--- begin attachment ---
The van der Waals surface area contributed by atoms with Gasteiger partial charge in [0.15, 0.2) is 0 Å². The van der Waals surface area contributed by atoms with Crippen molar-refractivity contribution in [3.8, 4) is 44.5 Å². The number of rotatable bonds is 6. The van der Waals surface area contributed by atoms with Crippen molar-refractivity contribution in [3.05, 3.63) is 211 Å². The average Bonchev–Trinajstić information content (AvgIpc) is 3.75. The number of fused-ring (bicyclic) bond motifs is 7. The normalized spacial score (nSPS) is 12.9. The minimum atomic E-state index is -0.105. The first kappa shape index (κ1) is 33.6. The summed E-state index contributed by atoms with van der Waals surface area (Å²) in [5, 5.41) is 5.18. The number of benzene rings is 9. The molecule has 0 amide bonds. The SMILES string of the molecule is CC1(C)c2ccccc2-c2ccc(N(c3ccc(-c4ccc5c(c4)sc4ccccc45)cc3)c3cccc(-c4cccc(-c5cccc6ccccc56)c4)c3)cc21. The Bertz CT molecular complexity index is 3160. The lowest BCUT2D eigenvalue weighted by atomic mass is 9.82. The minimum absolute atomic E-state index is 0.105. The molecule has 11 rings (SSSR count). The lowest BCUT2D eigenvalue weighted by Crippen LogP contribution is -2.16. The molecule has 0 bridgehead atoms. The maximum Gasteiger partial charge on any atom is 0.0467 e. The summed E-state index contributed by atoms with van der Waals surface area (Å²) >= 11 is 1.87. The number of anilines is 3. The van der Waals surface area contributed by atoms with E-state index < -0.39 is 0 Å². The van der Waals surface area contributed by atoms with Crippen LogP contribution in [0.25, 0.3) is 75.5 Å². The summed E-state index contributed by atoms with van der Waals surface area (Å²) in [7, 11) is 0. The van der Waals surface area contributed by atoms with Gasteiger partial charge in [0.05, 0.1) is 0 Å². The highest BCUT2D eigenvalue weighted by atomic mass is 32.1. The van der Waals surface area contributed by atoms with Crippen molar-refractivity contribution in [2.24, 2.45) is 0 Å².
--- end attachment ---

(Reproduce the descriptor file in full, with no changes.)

The van der Waals surface area contributed by atoms with Gasteiger partial charge in [0.15, 0.2) is 0 Å². The van der Waals surface area contributed by atoms with Crippen molar-refractivity contribution in [3.8, 4) is 44.5 Å². The number of rotatable bonds is 6. The van der Waals surface area contributed by atoms with Crippen molar-refractivity contribution in [3.05, 3.63) is 211 Å². The average Bonchev–Trinajstić information content (AvgIpc) is 3.75. The number of fused-ring (bicyclic) bond motifs is 7. The normalized spacial score (nSPS) is 12.9. The minimum atomic E-state index is -0.105. The first kappa shape index (κ1) is 33.6. The summed E-state index contributed by atoms with van der Waals surface area (Å²) in [5, 5.41) is 5.18. The number of benzene rings is 9. The molecule has 0 amide bonds. The SMILES string of the molecule is CC1(C)c2ccccc2-c2ccc(N(c3ccc(-c4ccc5c(c4)sc4ccccc45)cc3)c3cccc(-c4cccc(-c5cccc6ccccc56)c4)c3)cc21. The Bertz CT molecular complexity index is 3160. The lowest BCUT2D eigenvalue weighted by atomic mass is 9.82. The minimum absolute atomic E-state index is 0.105. The molecule has 11 rings (SSSR count). The lowest BCUT2D eigenvalue weighted by Crippen LogP contribution is -2.16. The molecule has 0 bridgehead atoms. The maximum Gasteiger partial charge on any atom is 0.0467 e. The summed E-state index contributed by atoms with van der Waals surface area (Å²) >= 11 is 1.87. The number of anilines is 3. The van der Waals surface area contributed by atoms with E-state index < -0.39 is 0 Å². The van der Waals surface area contributed by atoms with Crippen LogP contribution in [0.25, 0.3) is 75.5 Å². The summed E-state index contributed by atoms with van der Waals surface area (Å²) in [7, 11) is 0. The van der Waals surface area contributed by atoms with Gasteiger partial charge in [0.05, 0.1) is 0 Å². The highest BCUT2D eigenvalue weighted by atomic mass is 32.1. The van der Waals surface area contributed by atoms with Crippen molar-refractivity contribution in [2.24, 2.45) is 0 Å².